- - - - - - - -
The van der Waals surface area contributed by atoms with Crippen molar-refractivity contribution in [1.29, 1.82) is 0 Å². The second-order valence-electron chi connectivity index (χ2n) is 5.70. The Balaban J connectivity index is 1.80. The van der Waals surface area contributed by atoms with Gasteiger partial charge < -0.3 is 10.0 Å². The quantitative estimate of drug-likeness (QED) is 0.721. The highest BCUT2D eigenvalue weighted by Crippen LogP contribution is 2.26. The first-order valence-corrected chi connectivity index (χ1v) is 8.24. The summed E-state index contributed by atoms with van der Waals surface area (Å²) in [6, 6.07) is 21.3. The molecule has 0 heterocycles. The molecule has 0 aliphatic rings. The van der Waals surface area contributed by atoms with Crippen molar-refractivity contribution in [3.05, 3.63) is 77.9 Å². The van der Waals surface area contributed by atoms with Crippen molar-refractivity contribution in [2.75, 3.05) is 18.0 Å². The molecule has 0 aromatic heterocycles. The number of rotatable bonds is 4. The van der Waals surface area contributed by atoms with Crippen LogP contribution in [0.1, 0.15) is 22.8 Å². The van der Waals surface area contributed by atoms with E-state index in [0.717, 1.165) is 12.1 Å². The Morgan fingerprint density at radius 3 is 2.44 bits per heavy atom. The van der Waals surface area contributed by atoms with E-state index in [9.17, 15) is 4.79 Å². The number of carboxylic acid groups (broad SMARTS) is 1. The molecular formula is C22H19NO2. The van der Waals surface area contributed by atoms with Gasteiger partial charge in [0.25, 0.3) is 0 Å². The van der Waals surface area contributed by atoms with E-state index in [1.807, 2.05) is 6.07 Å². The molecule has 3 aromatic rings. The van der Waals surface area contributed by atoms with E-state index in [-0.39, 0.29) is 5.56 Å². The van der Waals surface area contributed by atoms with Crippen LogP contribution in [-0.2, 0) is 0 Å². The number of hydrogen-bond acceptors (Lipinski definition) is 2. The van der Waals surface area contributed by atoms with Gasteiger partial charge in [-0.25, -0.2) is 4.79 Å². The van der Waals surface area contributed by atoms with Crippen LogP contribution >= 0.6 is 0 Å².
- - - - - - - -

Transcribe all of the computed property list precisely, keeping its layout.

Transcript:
The van der Waals surface area contributed by atoms with Crippen molar-refractivity contribution in [1.29, 1.82) is 0 Å². The second-order valence-electron chi connectivity index (χ2n) is 5.70. The Balaban J connectivity index is 1.80. The van der Waals surface area contributed by atoms with Gasteiger partial charge < -0.3 is 10.0 Å². The quantitative estimate of drug-likeness (QED) is 0.721. The highest BCUT2D eigenvalue weighted by Crippen LogP contribution is 2.26. The first-order valence-corrected chi connectivity index (χ1v) is 8.24. The summed E-state index contributed by atoms with van der Waals surface area (Å²) in [6, 6.07) is 21.3. The molecule has 0 heterocycles. The molecule has 0 aliphatic rings. The van der Waals surface area contributed by atoms with Crippen molar-refractivity contribution in [3.05, 3.63) is 77.9 Å². The van der Waals surface area contributed by atoms with Crippen molar-refractivity contribution in [2.75, 3.05) is 18.0 Å². The molecule has 0 aromatic heterocycles. The number of rotatable bonds is 4. The van der Waals surface area contributed by atoms with Crippen LogP contribution in [0.1, 0.15) is 22.8 Å². The van der Waals surface area contributed by atoms with E-state index in [0.717, 1.165) is 12.1 Å². The Morgan fingerprint density at radius 3 is 2.44 bits per heavy atom. The van der Waals surface area contributed by atoms with E-state index in [9.17, 15) is 4.79 Å². The number of carboxylic acid groups (broad SMARTS) is 1. The molecular formula is C22H19NO2. The van der Waals surface area contributed by atoms with Gasteiger partial charge in [0.25, 0.3) is 0 Å². The van der Waals surface area contributed by atoms with E-state index in [1.807, 2.05) is 6.07 Å². The molecule has 3 aromatic rings. The van der Waals surface area contributed by atoms with E-state index in [-0.39, 0.29) is 5.56 Å². The van der Waals surface area contributed by atoms with Crippen LogP contribution in [-0.2, 0) is 0 Å². The number of hydrogen-bond acceptors (Lipinski definition) is 2. The van der Waals surface area contributed by atoms with Gasteiger partial charge in [-0.25, -0.2) is 4.79 Å². The van der Waals surface area contributed by atoms with Crippen LogP contribution >= 0.6 is 0 Å².